Subject: File No. JOBS Act Title II
From: Michael Scillia
Affiliation: Director, National Investment Banking Association

May 30, 2012

filed via e-mail to rule-comments@sec.gov
Ms. Elizabeth M. Murphy, Secretary
Securities and Exchange Commission
100 F Street, N.E.
Washington, D.C. 20549

Re: Section 201 of Title II of the Jumpstart our Business Startups Act of
2012 (the JOBS Act)
Dear Ms. Murphy:
The National Investment Banking Association (NIBA) thanks you for the opportunity to provide comments related to the Securities and Exchange Commissions (SEC) request for comments in advance of its rulemaking in connection with the enactment of the JOBS Act. NIBA appreciates the opportunity to comment on the JOBS Act and the rules to be promulgated thereunder. Our comments will focus on the following issues:

1. Reasonable Steps to Verify. Accredited Investor Status by Issuers.
2. Distinction between Offerings conducted by Issuers that utilize a registered FINRA member Broker Dealer versus offerings that are self-conducted by issuers without Broker Dealer involvement.
3. Use or non- use of general solicitation and/or advertising in Regulation D private placement offerings.
4. Safe Harbor provisions

NIBA (www.nibanet.org) is an eleemosynary organization comprised of several hundred FINRA member firms (member firms), approximately 95% of which are defined by FINRA as Small firms (those with under 150 registered associates). These firms employ approximately 8,800 registered persons have been responsible for the underwriting or placement of over $10 Billion in equity and debt for predominantly Small Issuers, as that term is defined by the Commission, and Small Businesses, as that term is defined by the Small Business Administration, have been responsible for approximately 90% of the underwritten IPOs or primary and secondary registered offerings of under $20 million per offering represent approximately 60 different industry sectors and services and manage approximately $78 Billion in client assets, at the retail and smaller institutional levels.

1. Definition of Reasonable Steps to Verify. The JOBS Act requires the SEC to establish reasonable steps that issuers must follow in order to verify the accredited investor status of investors who purchase securities in a Rule 506 offering in which the issuer employs general solicitation or general advertising.

NIBA believes that the rules to be promulgated by the SEC should be universally achievable by issuers of all size, whether Small Issuers or large and/or seasoned issuers. We believe that the rules promulgated should not raise more concerns and issues than the rules seek to resolve. As such, we request the SECs action to distinguish between reasonable steps to verify Accredited Investor (AI) status in offerings in which FINRA member firms act as placement agents, where such firms already have substantive due diligence and customer verification standards in place by existing Rules, versus offerings in which Issuers conduct offerings themselves, without the assistance of a FINRA member.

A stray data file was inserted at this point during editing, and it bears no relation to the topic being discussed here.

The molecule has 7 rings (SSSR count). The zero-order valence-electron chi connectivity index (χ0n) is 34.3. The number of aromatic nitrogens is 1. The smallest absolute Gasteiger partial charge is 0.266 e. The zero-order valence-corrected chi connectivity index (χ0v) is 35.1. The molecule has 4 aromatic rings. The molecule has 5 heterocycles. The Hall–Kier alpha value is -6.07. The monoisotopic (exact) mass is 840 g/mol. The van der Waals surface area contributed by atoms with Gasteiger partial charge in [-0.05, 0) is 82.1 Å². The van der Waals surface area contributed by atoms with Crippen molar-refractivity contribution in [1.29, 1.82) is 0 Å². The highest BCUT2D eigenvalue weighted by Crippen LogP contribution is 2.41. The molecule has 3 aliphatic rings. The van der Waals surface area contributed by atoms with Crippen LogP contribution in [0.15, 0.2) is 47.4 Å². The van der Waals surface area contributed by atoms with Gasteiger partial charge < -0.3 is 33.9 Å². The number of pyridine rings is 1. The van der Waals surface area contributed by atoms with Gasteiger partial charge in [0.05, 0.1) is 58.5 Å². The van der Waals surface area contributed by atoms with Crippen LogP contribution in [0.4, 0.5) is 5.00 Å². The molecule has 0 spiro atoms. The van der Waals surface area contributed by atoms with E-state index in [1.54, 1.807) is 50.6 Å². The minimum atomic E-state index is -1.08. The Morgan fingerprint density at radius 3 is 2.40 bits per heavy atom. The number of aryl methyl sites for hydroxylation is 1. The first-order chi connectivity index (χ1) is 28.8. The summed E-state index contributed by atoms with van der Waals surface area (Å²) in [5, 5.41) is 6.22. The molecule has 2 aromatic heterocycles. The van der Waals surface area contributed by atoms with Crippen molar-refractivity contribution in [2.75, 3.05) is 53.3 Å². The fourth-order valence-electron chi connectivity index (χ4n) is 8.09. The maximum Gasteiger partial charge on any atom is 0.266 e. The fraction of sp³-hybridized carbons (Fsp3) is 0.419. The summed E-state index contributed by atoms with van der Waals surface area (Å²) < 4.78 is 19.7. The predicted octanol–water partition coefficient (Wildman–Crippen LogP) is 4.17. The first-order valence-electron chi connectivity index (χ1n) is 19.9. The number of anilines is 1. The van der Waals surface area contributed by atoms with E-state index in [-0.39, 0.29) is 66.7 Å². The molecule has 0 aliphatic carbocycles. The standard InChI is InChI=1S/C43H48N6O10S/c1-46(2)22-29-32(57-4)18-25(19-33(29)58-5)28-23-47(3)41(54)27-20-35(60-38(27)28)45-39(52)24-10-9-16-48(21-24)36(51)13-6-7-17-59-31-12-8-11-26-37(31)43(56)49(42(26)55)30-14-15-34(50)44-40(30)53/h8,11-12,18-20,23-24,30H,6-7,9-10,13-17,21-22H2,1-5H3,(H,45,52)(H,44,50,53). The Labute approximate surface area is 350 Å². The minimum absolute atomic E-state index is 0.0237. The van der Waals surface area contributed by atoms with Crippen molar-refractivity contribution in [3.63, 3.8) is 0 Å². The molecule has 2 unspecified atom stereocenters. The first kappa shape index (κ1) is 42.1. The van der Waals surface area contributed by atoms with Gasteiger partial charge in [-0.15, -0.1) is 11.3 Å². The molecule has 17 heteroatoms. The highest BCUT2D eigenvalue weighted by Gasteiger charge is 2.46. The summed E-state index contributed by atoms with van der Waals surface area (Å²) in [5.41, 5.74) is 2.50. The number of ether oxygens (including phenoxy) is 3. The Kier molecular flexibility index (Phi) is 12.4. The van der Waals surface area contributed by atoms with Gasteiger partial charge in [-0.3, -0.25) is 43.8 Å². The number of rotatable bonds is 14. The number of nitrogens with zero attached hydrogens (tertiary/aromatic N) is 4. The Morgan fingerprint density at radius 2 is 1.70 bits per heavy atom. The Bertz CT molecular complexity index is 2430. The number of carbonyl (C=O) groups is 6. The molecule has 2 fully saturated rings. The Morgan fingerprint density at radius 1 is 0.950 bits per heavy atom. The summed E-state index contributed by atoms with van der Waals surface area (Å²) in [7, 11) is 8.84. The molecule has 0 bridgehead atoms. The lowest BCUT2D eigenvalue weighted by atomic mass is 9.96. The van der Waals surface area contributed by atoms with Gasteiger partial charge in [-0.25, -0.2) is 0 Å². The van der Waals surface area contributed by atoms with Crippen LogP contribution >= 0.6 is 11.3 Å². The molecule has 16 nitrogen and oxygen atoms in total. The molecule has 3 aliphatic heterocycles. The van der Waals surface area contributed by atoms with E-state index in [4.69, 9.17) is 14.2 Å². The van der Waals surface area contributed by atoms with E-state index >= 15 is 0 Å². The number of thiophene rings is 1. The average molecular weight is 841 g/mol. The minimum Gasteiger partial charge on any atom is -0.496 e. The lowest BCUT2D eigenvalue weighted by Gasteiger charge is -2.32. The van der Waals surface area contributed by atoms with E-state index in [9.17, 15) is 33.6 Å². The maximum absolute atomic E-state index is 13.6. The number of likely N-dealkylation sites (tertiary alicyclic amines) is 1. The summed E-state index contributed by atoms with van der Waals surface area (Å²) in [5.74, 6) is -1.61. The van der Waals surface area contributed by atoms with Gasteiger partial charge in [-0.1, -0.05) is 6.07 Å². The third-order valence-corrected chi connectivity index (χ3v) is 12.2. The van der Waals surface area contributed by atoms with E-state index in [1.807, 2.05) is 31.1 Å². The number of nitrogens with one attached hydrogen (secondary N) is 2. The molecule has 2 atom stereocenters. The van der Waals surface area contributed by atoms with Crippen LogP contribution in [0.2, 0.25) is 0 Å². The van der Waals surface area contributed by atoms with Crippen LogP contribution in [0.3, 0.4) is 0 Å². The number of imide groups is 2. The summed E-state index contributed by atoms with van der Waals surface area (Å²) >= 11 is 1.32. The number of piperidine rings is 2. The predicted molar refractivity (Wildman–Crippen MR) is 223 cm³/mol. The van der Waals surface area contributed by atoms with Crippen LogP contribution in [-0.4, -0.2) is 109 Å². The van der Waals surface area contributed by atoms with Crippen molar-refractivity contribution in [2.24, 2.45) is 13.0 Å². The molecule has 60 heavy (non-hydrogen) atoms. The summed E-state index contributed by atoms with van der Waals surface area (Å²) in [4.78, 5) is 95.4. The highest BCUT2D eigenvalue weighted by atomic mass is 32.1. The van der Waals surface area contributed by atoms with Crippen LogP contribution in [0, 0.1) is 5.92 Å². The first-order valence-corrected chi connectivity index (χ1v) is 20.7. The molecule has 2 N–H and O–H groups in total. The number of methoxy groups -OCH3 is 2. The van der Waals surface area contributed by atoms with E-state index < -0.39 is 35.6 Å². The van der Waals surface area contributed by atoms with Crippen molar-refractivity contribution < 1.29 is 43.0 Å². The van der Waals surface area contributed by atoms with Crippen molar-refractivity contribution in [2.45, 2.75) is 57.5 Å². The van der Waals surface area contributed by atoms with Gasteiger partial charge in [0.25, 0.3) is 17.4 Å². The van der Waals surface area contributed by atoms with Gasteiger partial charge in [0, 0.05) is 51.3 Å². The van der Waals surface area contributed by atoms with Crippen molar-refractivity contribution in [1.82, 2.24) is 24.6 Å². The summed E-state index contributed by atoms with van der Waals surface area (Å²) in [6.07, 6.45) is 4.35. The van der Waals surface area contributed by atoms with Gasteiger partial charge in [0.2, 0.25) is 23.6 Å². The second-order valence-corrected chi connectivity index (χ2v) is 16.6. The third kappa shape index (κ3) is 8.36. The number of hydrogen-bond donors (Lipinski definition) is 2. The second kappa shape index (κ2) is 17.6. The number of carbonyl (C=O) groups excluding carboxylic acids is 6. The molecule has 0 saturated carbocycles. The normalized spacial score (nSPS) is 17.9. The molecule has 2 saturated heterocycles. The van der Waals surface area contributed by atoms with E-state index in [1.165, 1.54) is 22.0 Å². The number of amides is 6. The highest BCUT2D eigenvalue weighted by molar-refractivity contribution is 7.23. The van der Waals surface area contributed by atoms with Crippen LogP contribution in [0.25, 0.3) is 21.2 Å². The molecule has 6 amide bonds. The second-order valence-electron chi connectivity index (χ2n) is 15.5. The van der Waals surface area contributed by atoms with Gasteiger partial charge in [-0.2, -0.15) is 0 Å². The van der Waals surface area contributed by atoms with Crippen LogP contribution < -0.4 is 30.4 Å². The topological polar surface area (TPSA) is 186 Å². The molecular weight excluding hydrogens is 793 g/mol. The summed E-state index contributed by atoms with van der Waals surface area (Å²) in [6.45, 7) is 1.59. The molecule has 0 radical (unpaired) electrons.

Further, the steps to verify should be clearly defined, indisputably reliable, relatively inexpensive, and expedient for the Issuer.

2. Distinction between Offerings conducted by Issuers that utilize a registered FINRA member Broker Dealer versus offerings that are self-conducted by issuers without Broker dealer involvement.

A) In Offerings that are self-conducted by an Issuer, without the assistance of FINRA member firms acting as placement agents, we believe that a cost effective, expedient and reliable manner of effecting the JOBS Act requirement would be for each Issuer to obtain a third party verification report from any one of a multitude of investigatory firms specializing in background checks and reports, specifically addressing only the information necessary to establish a potential investors Accredited status. This report would be ordered by the Issuer for each such potential investor prior to acceptance of any funds or subscription documents, and would be limited in scope only to the establishment by the investigative firm that that investor is, or is not, Accredited. Such reports could be provided within a few days, would cost less than any other method of verification, would provide only the conclusions and summary of what factors were utilized to establish the status, would not provide the Issuer with any Investor documentation (which avoids Privacy Act and Issuer retention of Investor records and documents issues or costs and further rulemaking), and would be reasonable and reliable in the manner in which the Issuer verified the status of each Investor, as such third party investigative firms have established reasonable methods and standards for the accumulation of such required information.